Concerning the Disadvantaged Business Enterprise Act, Koons said, "we sell products to true DBE contractors listed on PennDOT's website."

The plant superintendent, John Evetushick, 64, of Tamaqua, said Monday he's been working for the company for 25 years.

"It's a great place. We're growing. We're moving forward. We encourage our employees to think about what they do and how they do it and we've got a good management team," he said.

Northeast Prestressed Products is a big business in Schuylkill County in more ways than one, said Koons, who has been company president and COO since May 2010.

"It is a marvel in a way because the uniqueness of the size of our products," Koons said.

Among the bridge beams being assembled Monday at the factory at 121 River St., just off Gordon Nagle Trail, was a "bulb tee" which was 120 feet long and 39 1/2 inches high. It weighed 65 tons. "This one's going to Philadelphia," Koons said.

"It will be part of a pedestrian walkway, a new structure. I think it's going to South Philly along the river. That's a small one. We've made beams double that size," Evetushick said.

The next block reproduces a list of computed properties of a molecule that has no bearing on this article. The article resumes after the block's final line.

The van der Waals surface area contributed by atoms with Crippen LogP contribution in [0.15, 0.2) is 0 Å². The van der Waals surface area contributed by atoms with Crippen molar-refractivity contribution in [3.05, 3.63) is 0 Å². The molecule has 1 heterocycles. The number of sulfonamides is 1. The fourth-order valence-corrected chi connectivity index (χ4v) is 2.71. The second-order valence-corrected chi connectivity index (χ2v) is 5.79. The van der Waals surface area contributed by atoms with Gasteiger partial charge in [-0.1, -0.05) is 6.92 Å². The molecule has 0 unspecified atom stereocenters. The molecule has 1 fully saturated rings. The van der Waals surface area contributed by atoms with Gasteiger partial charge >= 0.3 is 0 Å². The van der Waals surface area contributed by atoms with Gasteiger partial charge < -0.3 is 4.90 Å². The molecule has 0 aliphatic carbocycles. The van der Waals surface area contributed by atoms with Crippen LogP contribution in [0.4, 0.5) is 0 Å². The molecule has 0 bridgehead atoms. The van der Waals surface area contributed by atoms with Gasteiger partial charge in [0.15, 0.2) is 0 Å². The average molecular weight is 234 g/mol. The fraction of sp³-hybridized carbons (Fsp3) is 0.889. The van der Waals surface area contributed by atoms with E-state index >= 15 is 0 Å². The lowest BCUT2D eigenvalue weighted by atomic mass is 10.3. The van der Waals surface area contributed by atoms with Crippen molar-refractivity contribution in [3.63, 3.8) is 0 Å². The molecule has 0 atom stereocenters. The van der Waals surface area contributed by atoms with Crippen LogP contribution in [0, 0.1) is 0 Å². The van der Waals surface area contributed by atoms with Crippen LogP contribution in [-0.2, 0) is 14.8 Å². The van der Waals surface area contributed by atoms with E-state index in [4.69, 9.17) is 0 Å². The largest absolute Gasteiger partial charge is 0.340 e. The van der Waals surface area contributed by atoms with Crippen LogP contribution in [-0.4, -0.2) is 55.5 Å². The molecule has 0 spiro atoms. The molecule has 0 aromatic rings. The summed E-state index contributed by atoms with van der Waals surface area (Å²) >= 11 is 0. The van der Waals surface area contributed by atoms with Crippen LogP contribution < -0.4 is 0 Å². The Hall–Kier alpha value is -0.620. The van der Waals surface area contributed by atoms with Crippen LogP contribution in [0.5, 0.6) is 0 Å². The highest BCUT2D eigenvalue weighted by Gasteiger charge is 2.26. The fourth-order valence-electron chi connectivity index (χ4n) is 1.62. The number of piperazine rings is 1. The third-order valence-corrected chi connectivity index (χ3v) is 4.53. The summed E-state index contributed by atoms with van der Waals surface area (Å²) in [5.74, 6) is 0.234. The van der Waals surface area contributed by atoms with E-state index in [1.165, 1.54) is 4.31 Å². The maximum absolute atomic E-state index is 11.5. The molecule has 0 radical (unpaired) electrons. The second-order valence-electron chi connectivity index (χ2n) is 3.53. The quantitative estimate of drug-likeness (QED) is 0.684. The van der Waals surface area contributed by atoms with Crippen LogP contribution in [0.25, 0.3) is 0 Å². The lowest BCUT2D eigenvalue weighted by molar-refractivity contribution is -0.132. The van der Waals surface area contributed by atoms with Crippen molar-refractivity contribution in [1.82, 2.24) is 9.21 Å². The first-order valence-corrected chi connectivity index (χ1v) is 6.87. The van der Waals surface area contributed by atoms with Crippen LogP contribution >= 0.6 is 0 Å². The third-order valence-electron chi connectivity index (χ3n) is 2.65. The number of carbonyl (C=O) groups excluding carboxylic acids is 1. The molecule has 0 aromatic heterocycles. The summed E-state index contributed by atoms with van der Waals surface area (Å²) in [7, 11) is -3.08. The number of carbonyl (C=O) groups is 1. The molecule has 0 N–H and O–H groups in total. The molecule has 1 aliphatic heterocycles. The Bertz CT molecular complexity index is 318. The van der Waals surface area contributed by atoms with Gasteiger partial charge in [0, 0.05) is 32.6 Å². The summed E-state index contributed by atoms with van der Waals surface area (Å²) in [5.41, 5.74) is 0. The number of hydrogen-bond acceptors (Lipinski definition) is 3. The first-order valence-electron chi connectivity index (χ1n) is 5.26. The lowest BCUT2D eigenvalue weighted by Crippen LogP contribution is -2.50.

The concrete beam-making complex located on a 28-acre site includes 80,000 square feet of production space. A three-shift operation, the company has 145 employees, 95 percent of whom are from Schuylkill County, Koons said.

According to Troy Jenkins, the company's chief engineer, Northeast Prestressed Products is a "manufacturing marvel" because of its commitment to quality.

"We go out of our way to make our products right," said Jenkins, 35, of Lake Wynonah.

For example, the company takes care to prepare the steel "strands" which reinforce its concrete beams.

"We're strict on those tensioning methods, how we pull those cables and how we control those stress levels. Each individual strand is pulled to 33,818 pounds. State and industry requirements say that the tolerance level should be within 5 percent of the target. We hold it to 2 percent," Jenkins said.

The company buys its materials from numerous vendors. Some of its limestone comes from businesses in the county. So does its anthracite coal.

"We use anthracite to create the steam to cure the beams," Koons said.

Annually, the company brings "about $30 million" into Schuylkill County's economy every year, Koons said.